Members of the Palm Beach Jewish community have expressed deep concern about widespread reports of antisemitism and anti-Zionism within the leadership structure of the national Women’s March, and asked for more information about the local Women’s March, Women’s March Florida, ahead of the march on January 19 in Orlando.

Members of JCRC met with the leadership of The Women’s March of Florida to express our concerns about the antisemitism of the leadership of the National Women’s March (Women’s March, Inc) and to ascertain their position. We learnt that the local Women’s March is a separate entity from the the national Women’s March, and, following the first revelation of antisemitism in March 2018, they issued a statement condemning antisemitism.

They have not found it necessary to make any additional statements or disavowals of the national Women’s March.


Anti-Zionism and antisemitism in the National Women’s March

It was not long after that first march that anti-Semitic and Anti-Zionist rhetoric began to emanate from the leadership of the Women’s March.
Women’s March Roiled by Accusations of Anti-Semitism (New York Times)
In March, 2017 one of the leaders, Linda Sarsour, essentially saying that Zionists are not welcome in a feminist organization and their unity principles, until very recently (no doubt in response to pressure) included all groups, except Jews, as having the right to seek self-determination and safe haven from oppression.

Another leader, Tamika Mallory, has close connections to the notoriously antisemitic leader, Louis Farrakhan. She has been criticized for attending Nation of Islam’s Saviour’s Day, where Minister Farrakhan promoted vicious conspiracy theories about Jews. Other national Women’s March leaders went to social media to praise this relationship and Tamika Mallory justified her behavior with this Tweet, which many took as intentionally hateful: “If your leader does not have the same enemies as Jesus, they may not be THE leader.”

JCRC’s Perspective on the National March

Through words, actions and equivocations, the national Women’s March leaders have discredited themselves, harmed the vision of an inclusive movement for women’s equality and revealed themselves to the anti-Semitic. They are deserving of universal condemnation. Further, the continued intransigence of those individuals in unequivocally refusing to renounce leaders who preach this vile rhetoric is unacceptable.

The zero-sum attitude – that one cannot be Zionist and feminist, that one cannot be Zionist and for Palestinian rights, that a Zionist cannot be included in the feminist movement – is hypocritical. Calling for intersectionality but disallowing Jews from expressing our multiple identities is antisemitic. Furthermore, Zionism is the belief in the right of Jews to self-determination and sovereignty in their ancient homeland of Israel. It does not presuppose support for any specific government policy in Israel, nor views on women’s rights or Israel’s foreign affairs. When the Jews alone – among all ethnic and religious groups – are assessed the litmus test of disavowing a fundamental component of their creed before being allowed into a social justice coalition, this is antisemitism. Anti-Zionism, the rejection of the right of Israel to exist as the homeland for the Jewish people, has become a cloak for antisemitism on the far left.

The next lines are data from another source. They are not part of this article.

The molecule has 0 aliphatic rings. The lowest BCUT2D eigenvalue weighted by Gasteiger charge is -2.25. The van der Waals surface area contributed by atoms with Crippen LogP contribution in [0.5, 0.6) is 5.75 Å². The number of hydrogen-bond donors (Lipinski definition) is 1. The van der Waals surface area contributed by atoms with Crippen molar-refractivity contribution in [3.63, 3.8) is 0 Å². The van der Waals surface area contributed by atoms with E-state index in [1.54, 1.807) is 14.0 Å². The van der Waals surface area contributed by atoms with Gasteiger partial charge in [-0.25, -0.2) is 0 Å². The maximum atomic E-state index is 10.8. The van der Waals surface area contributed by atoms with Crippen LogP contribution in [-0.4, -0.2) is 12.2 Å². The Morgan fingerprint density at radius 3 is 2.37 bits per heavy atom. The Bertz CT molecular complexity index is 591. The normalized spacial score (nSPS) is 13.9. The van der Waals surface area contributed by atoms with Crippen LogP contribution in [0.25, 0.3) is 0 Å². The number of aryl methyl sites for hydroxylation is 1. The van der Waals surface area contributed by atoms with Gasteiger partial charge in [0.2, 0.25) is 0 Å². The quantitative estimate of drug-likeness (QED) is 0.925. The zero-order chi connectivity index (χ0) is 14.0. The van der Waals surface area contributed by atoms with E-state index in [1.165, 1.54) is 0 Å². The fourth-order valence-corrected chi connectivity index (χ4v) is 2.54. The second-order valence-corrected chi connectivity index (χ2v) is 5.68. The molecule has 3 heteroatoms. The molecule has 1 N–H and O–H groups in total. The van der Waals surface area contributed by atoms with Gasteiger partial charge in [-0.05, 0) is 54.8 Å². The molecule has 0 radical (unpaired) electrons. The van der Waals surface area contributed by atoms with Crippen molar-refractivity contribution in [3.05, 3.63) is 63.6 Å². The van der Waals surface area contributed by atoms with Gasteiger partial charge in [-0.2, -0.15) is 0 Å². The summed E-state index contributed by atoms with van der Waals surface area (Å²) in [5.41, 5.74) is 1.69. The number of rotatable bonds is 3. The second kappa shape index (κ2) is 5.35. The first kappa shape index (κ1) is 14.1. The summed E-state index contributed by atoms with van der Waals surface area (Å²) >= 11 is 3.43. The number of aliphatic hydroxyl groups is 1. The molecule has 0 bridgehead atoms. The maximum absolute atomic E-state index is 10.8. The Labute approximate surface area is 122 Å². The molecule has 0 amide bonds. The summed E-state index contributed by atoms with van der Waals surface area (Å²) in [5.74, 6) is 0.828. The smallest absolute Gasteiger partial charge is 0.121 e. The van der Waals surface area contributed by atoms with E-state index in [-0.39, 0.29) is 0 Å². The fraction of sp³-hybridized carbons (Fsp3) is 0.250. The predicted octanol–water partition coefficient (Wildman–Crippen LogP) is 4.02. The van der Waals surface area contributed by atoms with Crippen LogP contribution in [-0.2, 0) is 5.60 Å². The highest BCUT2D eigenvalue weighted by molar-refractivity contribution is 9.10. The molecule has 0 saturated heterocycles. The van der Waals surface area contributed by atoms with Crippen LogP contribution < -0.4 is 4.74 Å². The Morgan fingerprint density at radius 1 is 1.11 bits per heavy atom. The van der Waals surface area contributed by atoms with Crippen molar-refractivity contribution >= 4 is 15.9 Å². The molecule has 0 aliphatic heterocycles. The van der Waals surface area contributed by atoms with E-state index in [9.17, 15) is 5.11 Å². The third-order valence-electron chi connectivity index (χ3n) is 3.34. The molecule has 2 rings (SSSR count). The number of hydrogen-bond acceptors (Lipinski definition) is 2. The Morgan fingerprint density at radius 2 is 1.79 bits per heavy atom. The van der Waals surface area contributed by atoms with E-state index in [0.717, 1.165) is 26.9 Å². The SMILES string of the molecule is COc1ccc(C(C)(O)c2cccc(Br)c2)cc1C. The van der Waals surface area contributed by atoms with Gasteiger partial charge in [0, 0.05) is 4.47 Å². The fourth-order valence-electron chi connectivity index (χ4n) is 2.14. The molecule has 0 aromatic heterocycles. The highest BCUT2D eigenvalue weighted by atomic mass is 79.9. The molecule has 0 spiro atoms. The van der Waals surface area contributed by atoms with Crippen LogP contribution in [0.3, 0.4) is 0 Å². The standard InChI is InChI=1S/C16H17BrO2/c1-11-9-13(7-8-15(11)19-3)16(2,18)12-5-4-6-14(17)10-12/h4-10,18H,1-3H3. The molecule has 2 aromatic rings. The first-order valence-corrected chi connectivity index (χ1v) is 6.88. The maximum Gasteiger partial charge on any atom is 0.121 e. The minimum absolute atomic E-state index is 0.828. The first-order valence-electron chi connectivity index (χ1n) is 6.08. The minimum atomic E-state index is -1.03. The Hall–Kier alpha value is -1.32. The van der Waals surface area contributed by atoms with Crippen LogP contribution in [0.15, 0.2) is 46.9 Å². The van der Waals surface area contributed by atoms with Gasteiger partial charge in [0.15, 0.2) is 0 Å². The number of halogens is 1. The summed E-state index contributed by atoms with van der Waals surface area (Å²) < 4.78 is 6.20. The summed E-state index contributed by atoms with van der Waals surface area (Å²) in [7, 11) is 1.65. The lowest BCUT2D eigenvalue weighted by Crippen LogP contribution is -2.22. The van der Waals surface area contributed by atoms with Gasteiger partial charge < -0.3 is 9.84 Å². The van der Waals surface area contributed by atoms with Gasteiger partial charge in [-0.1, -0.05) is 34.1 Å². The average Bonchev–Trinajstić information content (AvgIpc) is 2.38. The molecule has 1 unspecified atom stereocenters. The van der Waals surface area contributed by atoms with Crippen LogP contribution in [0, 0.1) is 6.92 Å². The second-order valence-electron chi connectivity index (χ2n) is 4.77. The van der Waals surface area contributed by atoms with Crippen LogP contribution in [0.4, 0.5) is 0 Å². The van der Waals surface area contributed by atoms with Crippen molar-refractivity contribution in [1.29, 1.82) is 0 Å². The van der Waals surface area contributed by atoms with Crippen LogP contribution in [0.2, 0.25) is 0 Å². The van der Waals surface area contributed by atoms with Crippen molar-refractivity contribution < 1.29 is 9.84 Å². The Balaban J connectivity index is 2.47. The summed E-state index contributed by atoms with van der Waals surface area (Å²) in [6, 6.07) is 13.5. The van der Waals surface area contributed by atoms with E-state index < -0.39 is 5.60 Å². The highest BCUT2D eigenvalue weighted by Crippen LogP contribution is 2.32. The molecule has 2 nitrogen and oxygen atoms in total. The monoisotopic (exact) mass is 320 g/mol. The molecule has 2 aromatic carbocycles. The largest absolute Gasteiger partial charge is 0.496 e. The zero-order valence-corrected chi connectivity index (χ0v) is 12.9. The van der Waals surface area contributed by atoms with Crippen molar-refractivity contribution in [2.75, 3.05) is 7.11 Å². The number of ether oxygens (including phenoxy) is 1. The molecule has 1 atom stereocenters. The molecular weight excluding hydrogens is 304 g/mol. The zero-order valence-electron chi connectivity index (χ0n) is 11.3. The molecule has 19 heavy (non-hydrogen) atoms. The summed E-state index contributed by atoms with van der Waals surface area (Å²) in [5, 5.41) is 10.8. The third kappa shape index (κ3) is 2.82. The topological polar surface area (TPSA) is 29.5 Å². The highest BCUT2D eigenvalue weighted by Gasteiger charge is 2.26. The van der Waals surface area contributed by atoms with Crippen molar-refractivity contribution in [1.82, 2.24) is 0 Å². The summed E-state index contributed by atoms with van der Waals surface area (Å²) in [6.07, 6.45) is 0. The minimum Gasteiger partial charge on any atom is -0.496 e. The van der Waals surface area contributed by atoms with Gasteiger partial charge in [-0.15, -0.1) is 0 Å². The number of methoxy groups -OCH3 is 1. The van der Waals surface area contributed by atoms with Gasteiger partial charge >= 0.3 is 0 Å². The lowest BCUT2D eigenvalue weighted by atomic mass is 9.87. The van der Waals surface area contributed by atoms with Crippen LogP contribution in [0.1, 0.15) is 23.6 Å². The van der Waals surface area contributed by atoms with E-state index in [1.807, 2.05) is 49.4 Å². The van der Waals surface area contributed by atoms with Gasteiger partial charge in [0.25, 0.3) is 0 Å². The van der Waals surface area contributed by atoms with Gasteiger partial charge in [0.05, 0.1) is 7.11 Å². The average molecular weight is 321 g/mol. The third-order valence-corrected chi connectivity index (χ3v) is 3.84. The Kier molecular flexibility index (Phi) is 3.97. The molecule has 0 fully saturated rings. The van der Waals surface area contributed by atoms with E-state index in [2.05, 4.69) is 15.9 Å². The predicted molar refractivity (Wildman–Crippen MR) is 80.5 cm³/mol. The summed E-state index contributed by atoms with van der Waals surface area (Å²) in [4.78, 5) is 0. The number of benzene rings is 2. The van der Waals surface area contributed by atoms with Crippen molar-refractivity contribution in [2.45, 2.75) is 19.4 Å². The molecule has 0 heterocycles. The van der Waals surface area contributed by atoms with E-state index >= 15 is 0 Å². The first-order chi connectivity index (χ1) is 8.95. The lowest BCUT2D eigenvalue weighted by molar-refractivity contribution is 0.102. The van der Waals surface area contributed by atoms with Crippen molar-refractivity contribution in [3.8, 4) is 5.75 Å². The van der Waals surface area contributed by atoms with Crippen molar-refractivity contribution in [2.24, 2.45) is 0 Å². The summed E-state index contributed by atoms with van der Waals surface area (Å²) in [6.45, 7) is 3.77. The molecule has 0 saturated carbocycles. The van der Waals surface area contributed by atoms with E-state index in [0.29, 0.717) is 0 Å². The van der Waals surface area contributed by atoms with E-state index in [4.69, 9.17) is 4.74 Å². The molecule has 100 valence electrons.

American Jewish women and their allies should not have to feel torn between their identities as proud Jews and Zionists and as Americans advocating for justice and equality. A movement that truly honors the rights and self-determination of all people should not be led by individuals who praise peddlers of hatred and who undermine the dignity and integrity of their Jewish peers, thereby contravening the very unity principles they claim to espouse. JCRC will not participate in coalitions which espouse prejudice or hatred toward Jews or any other group. Doing so would be anathema to our values of inclusion, pluralism and civility. Antisemitism and bigotry must be opposed whether it is in the national Women’s March on the left or in the Charlottesville white supremacist march on the right.

What You Can Do

The choice to participate is yours.  The local march has disavowed  antisemitism and are not members of the national Women’s March.

Although Jews who observe Shabbat may not be able to physically get to a march or may not feel comfortable marching, we encourage Jews who do attend to do so while proudly expressing all aspects of their identity, including being Jewish.

Make your feelings known to the local march.

We hope this information and guidance proves helpful. Please feel free to contact JCRC VP Josephine Gon at josephine.gon@jewishpalmbeach.org with questions or concerns regarding the Women’s March.

Further Reading